I mentioned a few times in posts last week that I had taken a long weekend away. The Spoiler and I drove up to Maine, specifically to Ogunquit (which, to some New Englanders isn’t even far enough into Maine to really be Maine, but it’s far enough for me!)
What was interesting was that although we’ve gone up there several times before, we’ve never gone up there at this particular time of the year, so it was interesting to see the different plants in bloom. The mountain laurel (kalmia species)in particular, especially along the highways in Connecticut was stunning. It may have been a dreadful winter but it was kind to the mountain laurels. (And no, I have no photos of the highway vegetation–the Spoiler’s not one for stopping for photo ops).
So I asked the Spoiler, who’s been making this drive for many years longer than I have, if he noticed the way the landscape changes, even as we leave Hartford County in Connecticut, but more particularly as we get up into Massachusetts and Maine. He of course gave me a blank look.
It’s not as pronounced when the leaves are on the deciduous trees, because you don’t see the white barks of the paper birches standing out so clearly. They start to show up in Tolland County, CT and become more prominent the further north you go.
In Massachusetts, some conifers begin to take over the roadside landscape, and once you get to Maine, conifers are the predominant roadside tree–although many of them are dead or dying now because of the pine and spruce beetles that are eating their way through the state, just as they are doing out west. In fact, as I was walking across the parking lot of our hotel, one flew down and landed right in front of me. It’s quite a striking beetle, large, elongate and spotted, almost like the invasive asian long-horned beetle.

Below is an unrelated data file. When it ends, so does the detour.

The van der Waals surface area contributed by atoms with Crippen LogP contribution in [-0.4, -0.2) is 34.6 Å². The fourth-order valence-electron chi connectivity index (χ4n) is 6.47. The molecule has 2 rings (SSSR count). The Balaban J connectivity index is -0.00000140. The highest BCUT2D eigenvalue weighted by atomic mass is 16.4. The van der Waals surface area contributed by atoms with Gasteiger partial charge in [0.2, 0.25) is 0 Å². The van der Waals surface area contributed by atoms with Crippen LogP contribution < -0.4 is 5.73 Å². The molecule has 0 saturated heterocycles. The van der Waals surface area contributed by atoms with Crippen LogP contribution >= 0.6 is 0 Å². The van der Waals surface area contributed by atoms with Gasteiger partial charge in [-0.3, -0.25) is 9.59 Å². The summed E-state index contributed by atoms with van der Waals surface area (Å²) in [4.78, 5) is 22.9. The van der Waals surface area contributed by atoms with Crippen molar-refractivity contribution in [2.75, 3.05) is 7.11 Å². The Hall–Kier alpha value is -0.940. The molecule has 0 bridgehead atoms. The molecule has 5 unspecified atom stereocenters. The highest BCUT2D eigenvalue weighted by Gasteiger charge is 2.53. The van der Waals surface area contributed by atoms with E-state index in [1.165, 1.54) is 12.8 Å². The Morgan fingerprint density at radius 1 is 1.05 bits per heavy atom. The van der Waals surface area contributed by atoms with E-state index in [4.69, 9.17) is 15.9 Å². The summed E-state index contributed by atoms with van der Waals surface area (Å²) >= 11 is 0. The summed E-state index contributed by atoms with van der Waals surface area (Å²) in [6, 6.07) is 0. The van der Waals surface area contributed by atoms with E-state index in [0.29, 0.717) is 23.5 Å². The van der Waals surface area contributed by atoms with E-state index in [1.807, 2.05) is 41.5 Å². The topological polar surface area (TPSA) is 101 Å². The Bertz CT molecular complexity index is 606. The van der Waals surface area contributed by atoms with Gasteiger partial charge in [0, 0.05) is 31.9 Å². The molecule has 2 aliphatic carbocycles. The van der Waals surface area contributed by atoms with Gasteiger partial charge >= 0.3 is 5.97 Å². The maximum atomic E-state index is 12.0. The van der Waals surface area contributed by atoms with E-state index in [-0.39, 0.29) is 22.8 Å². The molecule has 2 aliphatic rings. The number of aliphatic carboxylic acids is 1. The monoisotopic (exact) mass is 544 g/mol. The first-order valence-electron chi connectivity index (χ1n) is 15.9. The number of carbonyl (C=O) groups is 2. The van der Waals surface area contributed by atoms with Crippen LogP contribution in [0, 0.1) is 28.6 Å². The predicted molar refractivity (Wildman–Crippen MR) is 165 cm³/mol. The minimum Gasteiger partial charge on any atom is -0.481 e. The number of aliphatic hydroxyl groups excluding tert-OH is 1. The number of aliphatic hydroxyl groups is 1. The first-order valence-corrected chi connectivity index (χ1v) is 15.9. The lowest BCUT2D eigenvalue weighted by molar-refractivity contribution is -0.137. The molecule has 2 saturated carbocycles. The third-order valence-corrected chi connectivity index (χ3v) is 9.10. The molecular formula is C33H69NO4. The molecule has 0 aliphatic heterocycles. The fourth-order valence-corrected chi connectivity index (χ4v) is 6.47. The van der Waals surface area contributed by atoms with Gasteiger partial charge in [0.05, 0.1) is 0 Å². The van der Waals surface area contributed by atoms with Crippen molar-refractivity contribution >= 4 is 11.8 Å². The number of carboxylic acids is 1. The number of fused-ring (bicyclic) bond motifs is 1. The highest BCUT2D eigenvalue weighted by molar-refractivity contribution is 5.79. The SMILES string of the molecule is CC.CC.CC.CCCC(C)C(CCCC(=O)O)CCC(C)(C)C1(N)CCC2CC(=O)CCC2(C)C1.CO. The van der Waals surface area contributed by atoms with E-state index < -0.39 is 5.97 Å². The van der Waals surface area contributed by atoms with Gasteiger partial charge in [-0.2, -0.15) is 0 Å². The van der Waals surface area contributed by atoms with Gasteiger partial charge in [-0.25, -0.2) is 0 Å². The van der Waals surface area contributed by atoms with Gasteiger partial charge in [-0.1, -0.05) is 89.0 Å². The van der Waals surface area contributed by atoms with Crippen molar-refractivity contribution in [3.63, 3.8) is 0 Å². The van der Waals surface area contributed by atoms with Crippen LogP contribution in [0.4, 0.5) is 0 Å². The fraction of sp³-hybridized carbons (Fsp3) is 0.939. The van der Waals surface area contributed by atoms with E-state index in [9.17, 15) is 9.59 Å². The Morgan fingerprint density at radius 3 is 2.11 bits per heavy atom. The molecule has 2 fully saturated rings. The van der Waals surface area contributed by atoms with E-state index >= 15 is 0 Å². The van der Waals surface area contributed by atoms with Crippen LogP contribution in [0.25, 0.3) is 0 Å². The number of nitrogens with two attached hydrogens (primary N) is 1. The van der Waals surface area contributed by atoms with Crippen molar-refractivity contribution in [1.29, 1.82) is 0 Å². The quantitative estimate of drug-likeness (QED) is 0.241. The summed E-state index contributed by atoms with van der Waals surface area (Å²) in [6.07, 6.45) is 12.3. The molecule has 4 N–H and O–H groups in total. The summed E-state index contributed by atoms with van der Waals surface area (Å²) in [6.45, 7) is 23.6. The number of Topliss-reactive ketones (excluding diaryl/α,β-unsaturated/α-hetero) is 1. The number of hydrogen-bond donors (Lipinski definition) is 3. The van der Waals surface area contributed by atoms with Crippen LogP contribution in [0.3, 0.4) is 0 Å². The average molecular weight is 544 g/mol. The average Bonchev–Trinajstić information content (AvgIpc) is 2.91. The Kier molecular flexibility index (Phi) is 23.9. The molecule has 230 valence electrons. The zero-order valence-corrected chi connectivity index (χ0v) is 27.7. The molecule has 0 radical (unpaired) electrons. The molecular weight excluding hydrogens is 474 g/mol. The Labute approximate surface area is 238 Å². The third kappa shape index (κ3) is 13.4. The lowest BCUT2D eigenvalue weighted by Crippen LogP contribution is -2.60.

Here’s a link to a UMass Fact Sheet showing the native beetle and the invasive Asian long-horned. Our native beetle’s “horns” or antannae are curved downward, while the invasive species point upward. And the invasive is more brightly marked as well.
The beetles have a lot to dine on–there are four native pines (plus a few imported ones), 3 natives spruces (and 2 imported ones) and 3 native cedars, a hemlock and a juniper just for evergreen conifers alone. The beetles that are involved are spruce beetles and white spotted and northern pine sawyer beetles. The devastation is not quite as severe as what has happened out west but it is quite visible. It is changing the landscape from coniferous to deciduous.
And what is filling in for deciduous trees are bottlebrush buckeyes (aesculus species–a lovely native) and black locust (an invasive species).
Perhaps what struck me most this time is that oriental bittersweet (celastrus scandans) is becoming the kudzu of the north. It was quite prevalent everywhere we went, but especially along the Marginal Way, that great seaside walk in Ogunquit. It lined every roadside we drove on or through and it too will change the landscape as we know it.
Finally, it really was lovely to spend some time in Ogunquit. It’s a relaxing place to be and we were there just before the crush of summer tourists arrived. That is how we try to plan our trips–either before or after the madness of summer (and sometimes in the dead of winter even, since the beach can be lovely any time of year–but never in July or August!)
We spent just enough time in Freeport to get a couple of things on sale and we were able to meet an old friend in Portland for dinner and to see her lovely garden and to meet her rescue dog, Woodrow. These are the sorts of things we like to do on vacation–relax, reconnect with old friends and perhaps find a bargain or two in the shops–simple things.
And now that we’re back it’s as if we’ve never left–the garden needs weeding and every day cares intrude. How long until that next vacation?